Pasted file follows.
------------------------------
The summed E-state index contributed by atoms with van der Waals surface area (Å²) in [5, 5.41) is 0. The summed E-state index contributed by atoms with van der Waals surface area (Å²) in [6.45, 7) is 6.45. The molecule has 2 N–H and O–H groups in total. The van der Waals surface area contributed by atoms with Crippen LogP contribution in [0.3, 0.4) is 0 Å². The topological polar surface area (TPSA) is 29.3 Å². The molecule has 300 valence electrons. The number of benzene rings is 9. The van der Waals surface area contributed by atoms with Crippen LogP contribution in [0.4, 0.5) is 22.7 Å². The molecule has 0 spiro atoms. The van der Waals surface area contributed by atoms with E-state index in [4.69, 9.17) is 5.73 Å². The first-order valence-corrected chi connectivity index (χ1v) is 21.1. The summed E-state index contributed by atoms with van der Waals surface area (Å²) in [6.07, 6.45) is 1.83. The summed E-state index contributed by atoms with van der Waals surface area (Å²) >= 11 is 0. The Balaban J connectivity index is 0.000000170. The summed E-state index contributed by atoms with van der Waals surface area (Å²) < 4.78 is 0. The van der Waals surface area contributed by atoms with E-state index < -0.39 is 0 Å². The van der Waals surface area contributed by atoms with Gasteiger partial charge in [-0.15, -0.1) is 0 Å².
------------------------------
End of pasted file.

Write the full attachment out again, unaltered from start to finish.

The summed E-state index contributed by atoms with van der Waals surface area (Å²) in [5, 5.41) is 0. The summed E-state index contributed by atoms with van der Waals surface area (Å²) in [6.45, 7) is 6.45. The molecule has 2 N–H and O–H groups in total. The van der Waals surface area contributed by atoms with Crippen LogP contribution in [0.3, 0.4) is 0 Å². The topological polar surface area (TPSA) is 29.3 Å². The molecule has 300 valence electrons. The number of benzene rings is 9. The van der Waals surface area contributed by atoms with Crippen LogP contribution in [0.4, 0.5) is 22.7 Å². The molecule has 0 spiro atoms. The van der Waals surface area contributed by atoms with E-state index in [4.69, 9.17) is 5.73 Å². The first-order valence-corrected chi connectivity index (χ1v) is 21.1. The summed E-state index contributed by atoms with van der Waals surface area (Å²) in [6.07, 6.45) is 1.83. The summed E-state index contributed by atoms with van der Waals surface area (Å²) >= 11 is 0. The Balaban J connectivity index is 0.000000170. The summed E-state index contributed by atoms with van der Waals surface area (Å²) < 4.78 is 0. The van der Waals surface area contributed by atoms with E-state index < -0.39 is 0 Å². The van der Waals surface area contributed by atoms with Gasteiger partial charge in [-0.15, -0.1) is 0 Å².